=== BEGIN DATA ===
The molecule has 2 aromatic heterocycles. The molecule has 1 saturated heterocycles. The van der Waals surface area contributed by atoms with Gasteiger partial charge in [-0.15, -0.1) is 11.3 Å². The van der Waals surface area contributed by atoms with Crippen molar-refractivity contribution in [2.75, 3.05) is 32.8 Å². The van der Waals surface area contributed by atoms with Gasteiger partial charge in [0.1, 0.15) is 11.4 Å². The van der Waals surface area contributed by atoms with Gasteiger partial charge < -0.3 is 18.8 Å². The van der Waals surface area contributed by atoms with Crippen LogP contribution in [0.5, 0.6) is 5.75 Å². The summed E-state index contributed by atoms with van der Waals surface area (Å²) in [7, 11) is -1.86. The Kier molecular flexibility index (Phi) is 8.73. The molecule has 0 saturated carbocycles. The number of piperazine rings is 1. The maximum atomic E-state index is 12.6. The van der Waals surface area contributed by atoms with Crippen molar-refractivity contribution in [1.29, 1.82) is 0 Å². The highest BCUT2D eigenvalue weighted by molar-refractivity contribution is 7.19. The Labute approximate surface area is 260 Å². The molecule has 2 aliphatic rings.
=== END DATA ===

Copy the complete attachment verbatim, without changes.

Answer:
The molecule has 2 aromatic heterocycles. The molecule has 1 saturated heterocycles. The van der Waals surface area contributed by atoms with Gasteiger partial charge in [-0.15, -0.1) is 11.3 Å². The van der Waals surface area contributed by atoms with Crippen molar-refractivity contribution in [2.75, 3.05) is 32.8 Å². The van der Waals surface area contributed by atoms with Gasteiger partial charge in [0.1, 0.15) is 11.4 Å². The van der Waals surface area contributed by atoms with Gasteiger partial charge < -0.3 is 18.8 Å². The van der Waals surface area contributed by atoms with Crippen LogP contribution in [0.5, 0.6) is 5.75 Å². The summed E-state index contributed by atoms with van der Waals surface area (Å²) in [7, 11) is -1.86. The Kier molecular flexibility index (Phi) is 8.73. The molecule has 0 saturated carbocycles. The number of piperazine rings is 1. The maximum atomic E-state index is 12.6. The van der Waals surface area contributed by atoms with Crippen molar-refractivity contribution in [1.29, 1.82) is 0 Å². The highest BCUT2D eigenvalue weighted by molar-refractivity contribution is 7.19. The Labute approximate surface area is 260 Å². The molecule has 2 aliphatic rings.